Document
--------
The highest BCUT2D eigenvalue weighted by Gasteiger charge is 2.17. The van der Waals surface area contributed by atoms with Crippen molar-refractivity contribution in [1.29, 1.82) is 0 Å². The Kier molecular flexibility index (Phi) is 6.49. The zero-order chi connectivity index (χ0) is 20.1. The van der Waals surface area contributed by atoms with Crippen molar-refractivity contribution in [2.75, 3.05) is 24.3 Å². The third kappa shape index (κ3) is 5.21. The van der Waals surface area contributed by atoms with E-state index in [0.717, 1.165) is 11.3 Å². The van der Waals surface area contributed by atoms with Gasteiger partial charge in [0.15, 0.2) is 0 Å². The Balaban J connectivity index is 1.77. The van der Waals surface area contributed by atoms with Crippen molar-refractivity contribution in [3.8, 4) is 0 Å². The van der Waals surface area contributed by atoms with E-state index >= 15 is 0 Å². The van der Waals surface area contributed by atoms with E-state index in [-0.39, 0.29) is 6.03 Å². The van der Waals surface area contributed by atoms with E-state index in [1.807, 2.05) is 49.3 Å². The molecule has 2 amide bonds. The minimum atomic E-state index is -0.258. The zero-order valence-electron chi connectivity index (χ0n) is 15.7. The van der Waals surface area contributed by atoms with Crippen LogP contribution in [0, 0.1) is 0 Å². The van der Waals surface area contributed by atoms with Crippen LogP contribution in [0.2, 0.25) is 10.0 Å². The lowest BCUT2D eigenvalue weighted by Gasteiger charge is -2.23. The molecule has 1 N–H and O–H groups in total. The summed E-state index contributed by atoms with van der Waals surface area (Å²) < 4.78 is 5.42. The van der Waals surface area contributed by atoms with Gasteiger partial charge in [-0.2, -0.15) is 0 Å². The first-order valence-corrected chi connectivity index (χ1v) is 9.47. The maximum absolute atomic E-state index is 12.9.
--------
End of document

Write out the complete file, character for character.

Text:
The highest BCUT2D eigenvalue weighted by Gasteiger charge is 2.17. The van der Waals surface area contributed by atoms with Crippen molar-refractivity contribution in [1.29, 1.82) is 0 Å². The Kier molecular flexibility index (Phi) is 6.49. The zero-order chi connectivity index (χ0) is 20.1. The van der Waals surface area contributed by atoms with Crippen molar-refractivity contribution in [2.75, 3.05) is 24.3 Å². The third kappa shape index (κ3) is 5.21. The van der Waals surface area contributed by atoms with E-state index in [0.717, 1.165) is 11.3 Å². The van der Waals surface area contributed by atoms with Gasteiger partial charge in [0.15, 0.2) is 0 Å². The Balaban J connectivity index is 1.77. The van der Waals surface area contributed by atoms with Crippen molar-refractivity contribution in [3.8, 4) is 0 Å². The van der Waals surface area contributed by atoms with E-state index >= 15 is 0 Å². The van der Waals surface area contributed by atoms with E-state index in [-0.39, 0.29) is 6.03 Å². The van der Waals surface area contributed by atoms with E-state index in [1.807, 2.05) is 49.3 Å². The molecule has 2 amide bonds. The minimum atomic E-state index is -0.258. The zero-order valence-electron chi connectivity index (χ0n) is 15.7. The van der Waals surface area contributed by atoms with Crippen LogP contribution in [0, 0.1) is 0 Å². The van der Waals surface area contributed by atoms with Crippen LogP contribution in [0.2, 0.25) is 10.0 Å². The lowest BCUT2D eigenvalue weighted by Gasteiger charge is -2.23. The molecule has 1 N–H and O–H groups in total. The summed E-state index contributed by atoms with van der Waals surface area (Å²) < 4.78 is 5.42. The van der Waals surface area contributed by atoms with Gasteiger partial charge in [-0.2, -0.15) is 0 Å². The first-order valence-corrected chi connectivity index (χ1v) is 9.47. The maximum absolute atomic E-state index is 12.9.